05-14-2020 Tri-City Area History Page

The Paw Paw River Journal


Gray power Old people don’t realize how much power they really have. We control much of the financial assets available. Ah ha, you say… but my kids have all of my money! Yes, and they are spending a lot on your care. New assisted living venues are springing up all over. There are more and more of us as baby boomers retire. I first really began to realize this when I saw an ad on TV years ago. A little old lady named Clara Peller was waiting for a hamburger in a fast food place. She finally stuck her head through the door out into the kitchen and yelled, “Where’s the beef?” That cry was immediately taken up all over the land. In fact, it was so overused that it went out of favor quite rapidly. But the question remains to this day. And can be applied to many situations… where is the beef? I can remember thinking about this some, way back in the day. I bumped up against old people’s lives, because we took care of some old people… and some people who weren’t so old, but had other problems. We didn’t have places like where I am now living back then. I’ll mention just one… our cousin, Anton. Tony was born in Germany and came over here as a young man. He was a skilled woodworker and spent his whole career in Chicago working for Montgomery Ward. He also enlisted in the U.S. Army and spent World War II as an interpreter. So he paid his dues. When he got too old to live by himself, we moved him out here to Michigan… I might add, over his strenuous objections. Brother Bob had just built some new apartments, and we moved him into one of those. There he lived in lonely splendor as long as his health was good. Marion and I walked over there just about every day to take him his lunch. And we included him in all of our family get-togethers. When his health failed, we got him into the veterans’ hospital, at Battle Creek. There he spent his remaining life. I use him as an example, because every step of the way he fought against change. We all hate change, and Tony was a perfect example of how old people can dig in their heels and protest some injustice. He loved to eat at Burger King and there had always been one right near his home in Chicago. He said a Whopper had all the necessary nutrients for a meal. So whenever we had a chance, we would take him to what he called “The Burger”, and buy him a Whopper. One day we walked over to his place with homemade soup Marion made. He ate it all right, but grudgingly. And he remarked, “I’ll bet you guys had a hamburger!” “No, Tony,” I answered, “we had soup just like you have here!” And I had to admire the tenacity with which he clung to whatever independence he could keep. That is a common occurrence with old people. They don’t want to lose what little control they have over their lives. We’ve all heard horror stories about mistreatment that old people suffered at the hands of caregivers. I can remember one kid I ran into as Marion was working private duty in a small family hospital. He kept the old people in line with subtle threats. Sure, it made his job easier for him. How would he do it? He would casually bring out a long folded knife and casually start trimming his fingernails as he talked to them. Sure, little old ladies were terrified. They finally caught up to him, and I think he got his just desserts! Fortunately that’s an extreme case and I don’t think it happens anymore; the nursing homes and assisted living places I’ve seen are most professional. Surely, I’ll admit it… old age is scary. People often don’t feel well, have to take more pills, and are much more involved with doctors. That’s enough to scare anybody! And on top of that they are entering the stage of life where they’ve never been before. I know because I am one of them! Because of diminished physical power, they feel unable to control their own lives. Again, I know all about that. But what old people tend to forget is the financial power many of them have. As a group we control much of the assets in our country. The people who build facilities to house old people realize what a market it is. The family that built The Vineyard is well aware of the situation and they have answered a need. They provide a quality residence for people like us. Perhaps we need to mount an advertising campaign… “Don’t be afraid of old age!” It’s just another stage of life! Cast off your chains, Americans! Don’t I sound good? Do not be fooled, I’m right in there worrying with the best of them. Just another American kid trying to weave a few more golden threads into The Great Tapestry of Life in these story book towns along the Paw Paw River!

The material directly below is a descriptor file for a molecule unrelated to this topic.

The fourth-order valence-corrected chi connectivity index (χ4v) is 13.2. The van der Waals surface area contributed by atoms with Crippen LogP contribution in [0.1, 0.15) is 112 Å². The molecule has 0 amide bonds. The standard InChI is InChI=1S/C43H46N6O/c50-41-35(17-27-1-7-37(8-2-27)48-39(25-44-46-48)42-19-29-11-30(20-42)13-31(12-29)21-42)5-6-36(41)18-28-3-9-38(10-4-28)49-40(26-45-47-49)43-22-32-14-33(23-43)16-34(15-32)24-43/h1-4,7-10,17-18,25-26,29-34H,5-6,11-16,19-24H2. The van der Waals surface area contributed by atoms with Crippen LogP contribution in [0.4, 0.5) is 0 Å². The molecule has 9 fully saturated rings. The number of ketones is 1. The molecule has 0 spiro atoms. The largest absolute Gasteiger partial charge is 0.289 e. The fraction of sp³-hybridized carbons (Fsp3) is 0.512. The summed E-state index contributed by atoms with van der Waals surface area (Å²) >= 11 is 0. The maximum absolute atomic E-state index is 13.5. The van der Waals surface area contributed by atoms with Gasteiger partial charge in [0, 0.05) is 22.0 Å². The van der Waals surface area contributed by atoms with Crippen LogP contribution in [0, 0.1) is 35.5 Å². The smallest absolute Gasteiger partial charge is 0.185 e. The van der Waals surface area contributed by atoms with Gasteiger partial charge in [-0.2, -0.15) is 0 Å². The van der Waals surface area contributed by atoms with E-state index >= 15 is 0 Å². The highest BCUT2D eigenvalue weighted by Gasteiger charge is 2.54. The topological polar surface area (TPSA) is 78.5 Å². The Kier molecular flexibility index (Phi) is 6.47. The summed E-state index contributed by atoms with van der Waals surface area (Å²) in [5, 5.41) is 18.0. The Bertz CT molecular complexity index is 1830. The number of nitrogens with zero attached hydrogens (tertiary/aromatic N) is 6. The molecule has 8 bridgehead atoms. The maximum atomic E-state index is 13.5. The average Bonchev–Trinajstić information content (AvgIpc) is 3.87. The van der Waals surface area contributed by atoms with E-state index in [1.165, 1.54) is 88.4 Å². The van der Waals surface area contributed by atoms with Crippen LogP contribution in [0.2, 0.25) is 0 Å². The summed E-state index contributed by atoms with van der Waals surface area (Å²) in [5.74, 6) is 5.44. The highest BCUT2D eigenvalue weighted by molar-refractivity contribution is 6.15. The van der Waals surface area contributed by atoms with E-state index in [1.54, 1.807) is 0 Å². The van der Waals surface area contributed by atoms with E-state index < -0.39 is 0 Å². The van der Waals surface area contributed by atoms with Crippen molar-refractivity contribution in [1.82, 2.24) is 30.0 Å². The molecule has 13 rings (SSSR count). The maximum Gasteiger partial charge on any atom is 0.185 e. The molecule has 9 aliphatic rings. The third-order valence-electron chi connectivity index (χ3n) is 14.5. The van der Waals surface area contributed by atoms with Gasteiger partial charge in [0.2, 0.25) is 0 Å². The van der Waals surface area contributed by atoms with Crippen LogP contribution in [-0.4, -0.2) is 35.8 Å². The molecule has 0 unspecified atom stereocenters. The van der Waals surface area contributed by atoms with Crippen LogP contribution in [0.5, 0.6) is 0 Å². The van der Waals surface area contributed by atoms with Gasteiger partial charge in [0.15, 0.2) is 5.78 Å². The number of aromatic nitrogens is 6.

Were you proudly photographed at your graduation? With your diploma? With family? This photograph is of Miss Mary DuVall. The proud graduate went on to marry William Grant. Please share your graduation story with North Berrien Historical Museum, contact them at 269-468-3330 or